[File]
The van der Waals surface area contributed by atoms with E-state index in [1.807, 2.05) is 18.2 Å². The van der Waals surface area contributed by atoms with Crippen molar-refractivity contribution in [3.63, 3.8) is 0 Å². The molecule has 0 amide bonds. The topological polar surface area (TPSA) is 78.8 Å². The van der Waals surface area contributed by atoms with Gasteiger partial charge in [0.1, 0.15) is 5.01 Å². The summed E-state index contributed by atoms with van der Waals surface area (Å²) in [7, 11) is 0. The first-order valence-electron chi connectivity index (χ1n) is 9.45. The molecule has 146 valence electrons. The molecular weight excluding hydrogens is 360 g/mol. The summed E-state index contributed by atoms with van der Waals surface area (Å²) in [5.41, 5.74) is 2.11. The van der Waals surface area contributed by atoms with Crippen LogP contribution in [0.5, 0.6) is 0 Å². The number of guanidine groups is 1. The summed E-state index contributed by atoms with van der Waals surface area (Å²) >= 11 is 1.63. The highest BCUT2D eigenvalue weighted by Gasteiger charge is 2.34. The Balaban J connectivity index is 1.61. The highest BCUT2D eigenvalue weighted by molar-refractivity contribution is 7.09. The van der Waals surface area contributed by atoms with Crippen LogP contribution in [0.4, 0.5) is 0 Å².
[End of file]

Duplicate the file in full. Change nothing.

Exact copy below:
The van der Waals surface area contributed by atoms with E-state index in [1.807, 2.05) is 18.2 Å². The van der Waals surface area contributed by atoms with Crippen molar-refractivity contribution in [3.63, 3.8) is 0 Å². The molecule has 0 amide bonds. The topological polar surface area (TPSA) is 78.8 Å². The van der Waals surface area contributed by atoms with Gasteiger partial charge in [0.1, 0.15) is 5.01 Å². The summed E-state index contributed by atoms with van der Waals surface area (Å²) in [7, 11) is 0. The first-order valence-electron chi connectivity index (χ1n) is 9.45. The molecule has 146 valence electrons. The molecular weight excluding hydrogens is 360 g/mol. The summed E-state index contributed by atoms with van der Waals surface area (Å²) in [5.41, 5.74) is 2.11. The van der Waals surface area contributed by atoms with Crippen LogP contribution in [0.5, 0.6) is 0 Å². The number of guanidine groups is 1. The summed E-state index contributed by atoms with van der Waals surface area (Å²) >= 11 is 1.63. The highest BCUT2D eigenvalue weighted by Gasteiger charge is 2.34. The Balaban J connectivity index is 1.61. The highest BCUT2D eigenvalue weighted by molar-refractivity contribution is 7.09. The van der Waals surface area contributed by atoms with Crippen LogP contribution in [0.4, 0.5) is 0 Å².